Nobody has money. Over the course of the last two-and-a-half decades, epople have lost good jobs and have been forced to take lower-paying jobs in an attempt to make ends meet. High-paying jobs have been exported to places like Mexico, and when those workers became too expensive, to India and China. A person with a job stocking shelves at Wal-Mart isn’t going to meeting the mortgage payments of the person who had a job with an automobile manufacturer or a defense contractor.
    A recent census report is the first mention that have heard so far that touches on this. As housing prices have risen over the past couple of decades, wages have been declining.
    A consumer economy depends on a large base of people with enough money to purchase goods and services. They can incur debt, but they must be able to pay the bills in order for the system to work. For the last couple of decades, those who own and manage American business have been knocking the legs out from under our economic system by ruthlessly depriving it of that base of consumers who can afford the goods and services the economy provides. UNtil that problem is recognized, it will not be addressed, and until it is addressed, things will not improve.

    • Philip Glaser Says:

      Hi Jim,

      Thanks so much for your thoughtful comment. You raise a good point. I have been focusing my attention rather narrowly on monetary inflation. But monetary inflation emerges from a complex of interrelated economic dynamics. The same process of globalization that enables the finance of unsustainable debt levels by foreign creditors has also facilitated the export of good paying manufacturing, technology, and even white collar jobs (such as legal research services). Meanwhile, the credit bubble lured many consumers and homeowners into levels of debt that they could not, given their limited means, afford to service.

      Your characterization of our economy as being “consumer” based, however, begs an important question, one that raises the discussion to a higher level. The monetary authorities and mainstream economists believe that consumer activity drives economic growth. As the Limits To Growth school pointed out in the early 1970s, economies cannot continue to grow forever because of the finitude of the natural resources upon which growth feeds. The barrier of peak oil is the first and most prominent of a number of natural resource barriers that we will encounter in the coming decades. The belief in infinite growth goes hand in hand with fractional reserve banking: all money in our economy begins as credit; expansion of credit by definition means expansion of money; and expansion of money causes inflation.

      These problems point in the direction of a common solution that, I believe, addresses the issue you raise: the reversal of the globalization process through localization. Import and export on the scale that we know it today depends on cheap energy for transportation. The dramatic fall in energy prices over the last few months obscures a significant problem that lies ahead of us. In the short term, prices have fallen so deeply that oil companies are giving up on research and discovery projects because the reward on those investments has disappeared. Some are shutting down rigs and buying oil on the commodities market and stockpiling it until the price goes back up. But the long term outlook reveals a much deeper and troubling problem: continuous and steady growth in the populations and economies of China and India drives increasing demand for a diminishing supply of oil. Under even the most optimistic estimates of future oil discoveries, there simply is not enough oil in the earth to supply all the demands. Eventually, I believe, all countries will be forced to localize their manufacturing and focus their attention more heavily on food production and simple survival. In the long run, our society will have to gravitate towards an economic model based on modest growth through savings and investment in the technologies that will make it possible to survive on less material consumption. If unsustainable credit bubbles go hand in hand with the belief in consumer based growth, perhaps the economic model that we’ll need in order to survive will have fewer and less dramatic ups and downs. In any case, the solution for all of us, I believe, is to get a head start on this phase of evolution by decreasing our consumption and focusing our energies on local food production, self-sufficiency, and healthy bonds of family and community.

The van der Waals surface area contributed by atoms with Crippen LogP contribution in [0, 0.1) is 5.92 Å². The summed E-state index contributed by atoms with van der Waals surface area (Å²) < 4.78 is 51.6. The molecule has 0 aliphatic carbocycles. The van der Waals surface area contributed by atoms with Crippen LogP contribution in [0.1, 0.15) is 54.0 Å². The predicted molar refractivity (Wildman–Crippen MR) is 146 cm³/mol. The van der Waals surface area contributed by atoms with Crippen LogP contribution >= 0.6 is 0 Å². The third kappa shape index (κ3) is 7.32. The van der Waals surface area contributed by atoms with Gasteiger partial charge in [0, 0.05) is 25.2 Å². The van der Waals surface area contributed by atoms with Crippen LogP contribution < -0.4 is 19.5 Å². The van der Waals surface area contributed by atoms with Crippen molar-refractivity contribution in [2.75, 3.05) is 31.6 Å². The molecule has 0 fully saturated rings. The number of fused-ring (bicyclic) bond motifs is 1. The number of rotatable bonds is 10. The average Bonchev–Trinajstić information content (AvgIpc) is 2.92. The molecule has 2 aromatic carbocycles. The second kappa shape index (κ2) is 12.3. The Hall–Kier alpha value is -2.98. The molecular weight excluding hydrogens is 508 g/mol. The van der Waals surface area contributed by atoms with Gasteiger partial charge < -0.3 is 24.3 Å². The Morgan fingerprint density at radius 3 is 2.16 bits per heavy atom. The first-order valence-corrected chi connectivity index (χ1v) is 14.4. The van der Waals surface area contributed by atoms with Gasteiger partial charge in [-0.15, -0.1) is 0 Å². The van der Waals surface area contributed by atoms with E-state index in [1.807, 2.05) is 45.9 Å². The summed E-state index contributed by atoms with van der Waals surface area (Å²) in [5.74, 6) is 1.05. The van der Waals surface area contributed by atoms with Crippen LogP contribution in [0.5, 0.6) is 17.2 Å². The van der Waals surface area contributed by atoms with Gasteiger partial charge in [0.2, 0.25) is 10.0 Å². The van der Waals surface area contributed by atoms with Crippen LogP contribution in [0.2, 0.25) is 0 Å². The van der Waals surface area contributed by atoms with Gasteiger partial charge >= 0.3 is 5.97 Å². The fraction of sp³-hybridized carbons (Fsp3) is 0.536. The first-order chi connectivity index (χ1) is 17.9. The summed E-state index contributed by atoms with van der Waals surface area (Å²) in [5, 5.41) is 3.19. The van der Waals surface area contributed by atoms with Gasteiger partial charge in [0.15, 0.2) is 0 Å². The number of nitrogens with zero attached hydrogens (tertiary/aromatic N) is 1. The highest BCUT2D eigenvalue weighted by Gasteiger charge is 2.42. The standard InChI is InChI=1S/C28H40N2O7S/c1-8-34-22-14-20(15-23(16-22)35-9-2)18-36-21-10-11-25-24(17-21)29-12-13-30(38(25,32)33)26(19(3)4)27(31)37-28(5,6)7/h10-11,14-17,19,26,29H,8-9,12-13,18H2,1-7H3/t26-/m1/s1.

From The Tower,

      Phil